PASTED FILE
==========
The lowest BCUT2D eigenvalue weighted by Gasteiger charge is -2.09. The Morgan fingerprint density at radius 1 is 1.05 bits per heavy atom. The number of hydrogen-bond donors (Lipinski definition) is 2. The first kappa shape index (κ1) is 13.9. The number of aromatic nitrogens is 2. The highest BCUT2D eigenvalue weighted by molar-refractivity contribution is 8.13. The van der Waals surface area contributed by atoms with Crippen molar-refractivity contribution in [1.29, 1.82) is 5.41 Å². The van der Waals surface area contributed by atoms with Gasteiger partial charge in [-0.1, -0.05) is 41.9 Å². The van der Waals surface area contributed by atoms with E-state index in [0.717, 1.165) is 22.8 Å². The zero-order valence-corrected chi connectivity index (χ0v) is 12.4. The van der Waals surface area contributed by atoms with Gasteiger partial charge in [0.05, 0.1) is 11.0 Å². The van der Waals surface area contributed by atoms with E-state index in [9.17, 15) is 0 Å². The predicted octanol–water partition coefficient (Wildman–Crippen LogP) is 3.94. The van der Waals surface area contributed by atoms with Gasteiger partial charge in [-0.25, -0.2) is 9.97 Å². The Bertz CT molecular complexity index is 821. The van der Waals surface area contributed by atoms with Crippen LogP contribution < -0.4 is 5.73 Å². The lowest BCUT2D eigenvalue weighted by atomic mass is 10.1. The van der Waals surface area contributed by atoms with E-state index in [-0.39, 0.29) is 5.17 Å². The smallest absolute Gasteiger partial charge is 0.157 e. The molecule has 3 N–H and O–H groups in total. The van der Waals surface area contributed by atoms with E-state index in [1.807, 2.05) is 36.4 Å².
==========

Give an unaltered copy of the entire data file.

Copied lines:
The lowest BCUT2D eigenvalue weighted by Gasteiger charge is -2.09. The Morgan fingerprint density at radius 1 is 1.05 bits per heavy atom. The number of hydrogen-bond donors (Lipinski definition) is 2. The first kappa shape index (κ1) is 13.9. The number of aromatic nitrogens is 2. The highest BCUT2D eigenvalue weighted by molar-refractivity contribution is 8.13. The van der Waals surface area contributed by atoms with Crippen molar-refractivity contribution in [1.29, 1.82) is 5.41 Å². The van der Waals surface area contributed by atoms with Gasteiger partial charge in [-0.1, -0.05) is 41.9 Å². The van der Waals surface area contributed by atoms with E-state index in [0.717, 1.165) is 22.8 Å². The zero-order valence-corrected chi connectivity index (χ0v) is 12.4. The van der Waals surface area contributed by atoms with Gasteiger partial charge in [0.05, 0.1) is 11.0 Å². The van der Waals surface area contributed by atoms with E-state index in [9.17, 15) is 0 Å². The predicted octanol–water partition coefficient (Wildman–Crippen LogP) is 3.94. The van der Waals surface area contributed by atoms with Gasteiger partial charge in [-0.25, -0.2) is 9.97 Å². The Bertz CT molecular complexity index is 821. The van der Waals surface area contributed by atoms with Crippen LogP contribution < -0.4 is 5.73 Å². The lowest BCUT2D eigenvalue weighted by atomic mass is 10.1. The van der Waals surface area contributed by atoms with E-state index in [-0.39, 0.29) is 5.17 Å². The smallest absolute Gasteiger partial charge is 0.157 e. The molecule has 3 N–H and O–H groups in total. The van der Waals surface area contributed by atoms with E-state index in [1.807, 2.05) is 36.4 Å².